After secondary school, climbing to the hilltop and be heard was getting in sight. Any little further education and we shall be able to come back one day and effect positive changes in our community. This dream, however, nearly turned into a nightmare. My results were nowhere to be found! It was during those uncertain times that God told me: "Son, from this time forth, learn to trust me."  When at last my results came, a narrow path had been created for me to go to college.

Those three years in the teachers' institution were the times when my manly spirit was invoked. In men-only institutions, your place as a man is always dared, and one must learn to take a stance and defend it with his life. Either by word or by action. And a teacher shall never lack in words!

Also in college days, many in town had got on board the education bus. My choice of friends thwarted to this side. Like minds attract. A whole new bond of friendship had been born among my circle of friends. A bond that was sealed with many years of knowing ourselves, many books we have read together, many perspectives we share and the fact that we share the same land.

Soon after college, many other youngsters had awaken to the reality for a wider bond. It begun with old students' association for our secondary school, to students' union for our constituency and finally to  Jacobu Youth Association. The latter stayed, and to date.

As my prayer begins to end, I spend the last moments in the present time thanking God for how far he has brought us. Today, doors open upon our approaching, the town heeds when we call, the leaders invite us to sit and talk as men, the palace welcomes our view, the church grants us a hearing,the child looks up to us, the youth dances to our music and eat from the table we set before them, and the elderly believes we hold the potential to undo the past in the present.

As we near the hilltop, many are roaring to command the comrades. Men steeped in conceit and vain-glory who have little respect for themselves and for fellow man. Flying from faraway places to perch on the giant tree so they can peck the few fruits we've gathered with our labour. Greed incites them to make false promises; they enjoy to see the strife continue so our people shall have need of them all the time. How wrong they are!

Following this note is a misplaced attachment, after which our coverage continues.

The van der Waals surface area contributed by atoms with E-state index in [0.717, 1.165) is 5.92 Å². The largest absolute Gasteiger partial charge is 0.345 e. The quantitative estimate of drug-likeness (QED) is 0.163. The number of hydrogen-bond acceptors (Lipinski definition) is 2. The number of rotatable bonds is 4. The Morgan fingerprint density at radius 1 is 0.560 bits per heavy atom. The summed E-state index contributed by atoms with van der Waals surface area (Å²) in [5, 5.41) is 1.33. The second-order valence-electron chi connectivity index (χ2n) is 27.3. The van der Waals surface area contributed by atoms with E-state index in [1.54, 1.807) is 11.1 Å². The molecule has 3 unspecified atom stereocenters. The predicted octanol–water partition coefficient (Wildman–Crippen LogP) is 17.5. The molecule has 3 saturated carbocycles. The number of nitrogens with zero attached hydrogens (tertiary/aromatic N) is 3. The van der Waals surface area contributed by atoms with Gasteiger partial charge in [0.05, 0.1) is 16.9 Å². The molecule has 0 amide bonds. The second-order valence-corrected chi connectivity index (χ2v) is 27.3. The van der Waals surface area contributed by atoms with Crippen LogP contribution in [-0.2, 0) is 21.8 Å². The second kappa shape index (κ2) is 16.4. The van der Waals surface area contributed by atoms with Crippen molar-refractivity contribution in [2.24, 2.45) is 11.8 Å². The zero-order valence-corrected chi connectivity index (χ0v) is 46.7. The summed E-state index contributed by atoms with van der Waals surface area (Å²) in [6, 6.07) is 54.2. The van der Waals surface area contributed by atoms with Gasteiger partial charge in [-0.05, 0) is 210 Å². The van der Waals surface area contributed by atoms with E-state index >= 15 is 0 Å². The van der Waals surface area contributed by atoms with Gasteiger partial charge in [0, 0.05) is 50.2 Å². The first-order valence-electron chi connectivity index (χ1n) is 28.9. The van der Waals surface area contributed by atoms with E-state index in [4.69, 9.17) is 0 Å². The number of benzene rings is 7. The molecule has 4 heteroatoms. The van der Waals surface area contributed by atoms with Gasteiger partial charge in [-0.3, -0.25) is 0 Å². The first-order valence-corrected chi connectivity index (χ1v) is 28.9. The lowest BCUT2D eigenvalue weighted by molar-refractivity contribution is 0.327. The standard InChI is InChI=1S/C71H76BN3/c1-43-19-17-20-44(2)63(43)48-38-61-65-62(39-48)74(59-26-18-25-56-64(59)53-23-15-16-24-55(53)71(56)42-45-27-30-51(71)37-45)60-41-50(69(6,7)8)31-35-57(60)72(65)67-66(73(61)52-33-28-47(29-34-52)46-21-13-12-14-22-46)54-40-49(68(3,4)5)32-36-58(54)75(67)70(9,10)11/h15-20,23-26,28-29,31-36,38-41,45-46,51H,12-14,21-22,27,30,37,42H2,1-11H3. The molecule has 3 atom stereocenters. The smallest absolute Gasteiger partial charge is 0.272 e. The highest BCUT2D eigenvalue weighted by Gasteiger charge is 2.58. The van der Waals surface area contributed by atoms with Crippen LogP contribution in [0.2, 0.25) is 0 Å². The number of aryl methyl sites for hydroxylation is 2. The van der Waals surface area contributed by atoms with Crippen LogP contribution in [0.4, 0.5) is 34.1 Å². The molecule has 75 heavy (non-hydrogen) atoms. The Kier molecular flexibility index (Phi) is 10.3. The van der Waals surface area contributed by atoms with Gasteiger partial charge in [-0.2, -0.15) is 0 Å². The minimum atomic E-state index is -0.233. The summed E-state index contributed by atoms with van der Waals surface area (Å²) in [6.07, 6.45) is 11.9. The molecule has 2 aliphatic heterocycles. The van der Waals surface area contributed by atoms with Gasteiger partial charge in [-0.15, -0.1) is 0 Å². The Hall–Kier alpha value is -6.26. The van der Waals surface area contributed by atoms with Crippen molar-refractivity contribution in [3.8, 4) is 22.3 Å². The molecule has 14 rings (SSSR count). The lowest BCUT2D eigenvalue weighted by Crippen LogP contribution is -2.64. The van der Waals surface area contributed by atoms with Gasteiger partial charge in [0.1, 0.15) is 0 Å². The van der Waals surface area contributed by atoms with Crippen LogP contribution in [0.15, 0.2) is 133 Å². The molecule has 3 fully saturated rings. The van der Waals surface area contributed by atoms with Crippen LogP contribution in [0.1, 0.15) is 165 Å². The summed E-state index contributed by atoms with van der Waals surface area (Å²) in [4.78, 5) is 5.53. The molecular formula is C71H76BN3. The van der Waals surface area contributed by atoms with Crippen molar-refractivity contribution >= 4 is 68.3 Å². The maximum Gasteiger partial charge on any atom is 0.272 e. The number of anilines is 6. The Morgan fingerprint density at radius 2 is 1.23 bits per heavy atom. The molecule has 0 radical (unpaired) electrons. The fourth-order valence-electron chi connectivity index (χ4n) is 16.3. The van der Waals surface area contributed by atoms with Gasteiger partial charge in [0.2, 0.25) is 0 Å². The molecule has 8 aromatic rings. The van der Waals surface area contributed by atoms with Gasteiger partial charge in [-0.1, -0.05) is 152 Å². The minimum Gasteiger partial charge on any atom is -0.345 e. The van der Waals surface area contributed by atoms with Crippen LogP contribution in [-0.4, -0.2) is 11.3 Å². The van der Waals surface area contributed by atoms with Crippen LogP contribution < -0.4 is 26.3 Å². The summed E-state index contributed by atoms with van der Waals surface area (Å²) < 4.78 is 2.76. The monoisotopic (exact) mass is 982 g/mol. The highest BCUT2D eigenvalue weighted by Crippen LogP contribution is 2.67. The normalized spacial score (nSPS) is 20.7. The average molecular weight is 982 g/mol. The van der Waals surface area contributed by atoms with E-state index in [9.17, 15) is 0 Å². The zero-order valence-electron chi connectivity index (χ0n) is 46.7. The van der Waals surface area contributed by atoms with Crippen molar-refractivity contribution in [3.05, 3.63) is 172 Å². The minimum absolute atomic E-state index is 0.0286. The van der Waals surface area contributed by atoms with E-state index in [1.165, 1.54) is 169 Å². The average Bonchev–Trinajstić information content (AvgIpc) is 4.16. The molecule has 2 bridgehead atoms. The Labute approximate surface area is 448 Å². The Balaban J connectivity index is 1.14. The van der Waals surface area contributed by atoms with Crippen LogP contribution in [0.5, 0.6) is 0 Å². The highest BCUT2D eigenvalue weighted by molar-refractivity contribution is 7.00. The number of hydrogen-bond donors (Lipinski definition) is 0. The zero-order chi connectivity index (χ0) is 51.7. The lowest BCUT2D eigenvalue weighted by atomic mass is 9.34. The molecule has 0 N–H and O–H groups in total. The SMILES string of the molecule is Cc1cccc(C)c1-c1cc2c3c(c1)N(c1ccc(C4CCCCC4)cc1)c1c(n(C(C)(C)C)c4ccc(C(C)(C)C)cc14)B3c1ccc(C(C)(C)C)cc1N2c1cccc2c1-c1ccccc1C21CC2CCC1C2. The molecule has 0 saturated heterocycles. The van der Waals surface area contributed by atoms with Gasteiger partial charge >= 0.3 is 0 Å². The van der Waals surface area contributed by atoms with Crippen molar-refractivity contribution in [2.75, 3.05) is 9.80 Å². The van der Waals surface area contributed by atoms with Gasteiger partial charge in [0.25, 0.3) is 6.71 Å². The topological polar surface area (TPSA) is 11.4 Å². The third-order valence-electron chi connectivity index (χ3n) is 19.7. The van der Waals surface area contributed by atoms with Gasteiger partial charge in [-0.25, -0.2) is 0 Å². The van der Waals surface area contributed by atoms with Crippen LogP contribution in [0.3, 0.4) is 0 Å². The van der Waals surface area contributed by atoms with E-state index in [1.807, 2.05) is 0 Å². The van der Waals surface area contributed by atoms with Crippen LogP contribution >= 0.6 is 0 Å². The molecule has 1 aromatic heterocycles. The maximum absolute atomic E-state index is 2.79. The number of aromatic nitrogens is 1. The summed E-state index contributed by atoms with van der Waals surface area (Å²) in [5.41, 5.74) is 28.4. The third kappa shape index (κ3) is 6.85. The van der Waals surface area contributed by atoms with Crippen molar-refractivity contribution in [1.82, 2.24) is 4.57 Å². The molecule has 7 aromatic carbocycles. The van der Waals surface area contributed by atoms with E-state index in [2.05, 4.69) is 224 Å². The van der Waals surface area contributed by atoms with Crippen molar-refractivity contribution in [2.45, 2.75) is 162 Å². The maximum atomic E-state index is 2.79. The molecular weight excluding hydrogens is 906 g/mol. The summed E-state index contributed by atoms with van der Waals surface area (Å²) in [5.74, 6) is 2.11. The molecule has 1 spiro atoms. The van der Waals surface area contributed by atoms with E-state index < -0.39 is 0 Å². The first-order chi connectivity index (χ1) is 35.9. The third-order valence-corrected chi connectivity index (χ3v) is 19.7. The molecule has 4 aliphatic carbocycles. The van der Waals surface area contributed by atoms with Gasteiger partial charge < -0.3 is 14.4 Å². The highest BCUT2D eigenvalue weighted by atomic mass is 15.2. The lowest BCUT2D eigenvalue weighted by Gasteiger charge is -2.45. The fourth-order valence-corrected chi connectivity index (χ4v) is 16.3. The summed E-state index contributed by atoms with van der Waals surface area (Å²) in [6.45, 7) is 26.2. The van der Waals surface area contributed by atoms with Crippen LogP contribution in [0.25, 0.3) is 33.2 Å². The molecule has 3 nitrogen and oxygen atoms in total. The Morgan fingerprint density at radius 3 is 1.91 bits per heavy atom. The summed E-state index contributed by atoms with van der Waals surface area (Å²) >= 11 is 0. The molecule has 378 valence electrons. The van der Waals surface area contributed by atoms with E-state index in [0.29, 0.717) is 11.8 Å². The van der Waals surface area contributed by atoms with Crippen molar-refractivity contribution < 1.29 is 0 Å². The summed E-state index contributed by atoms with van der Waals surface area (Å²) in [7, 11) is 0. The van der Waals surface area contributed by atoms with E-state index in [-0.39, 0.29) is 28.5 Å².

Come let's join hands whoever have walked this hilly path. Just stretch to take the hand of the kinsman next to you, be it behind or ahead, rich or poor, young or old, man or woman. We are so close to the top of the hill. I know we shall get there. In fact I know the way; I was here from the beginning!

Tuesday, January 18, 2011

Dreaming In The Dust

We grow by dreams. All big individuals are dreamers. They see things in the soft haze of a spring day, or in the red fire on a long winter's evening. Some of us let those great dreams die, but others nourish and protect them; nourish them through bad days until they bring them into the sunshine and light which comes always to those who sincerely hope that their dream will come true.
Woodrow Wilson.

Ask any kindred who has been in Jacobu for almost the entire life and I am sure s/he will not hesitate to tell you the story you need to hear, especially if you've stayed out of town for a long time.
One thing is for sure: it's not pretty inhaling this dust and hoping the crystal dream shall one day come true.

I am a dreamer. There are certain things I'm enjoying now which remained only a dream some years back. I remember telling my father some things I saw when, according to him, I was barely three years old the time it happened. But I do remember. To his surprise!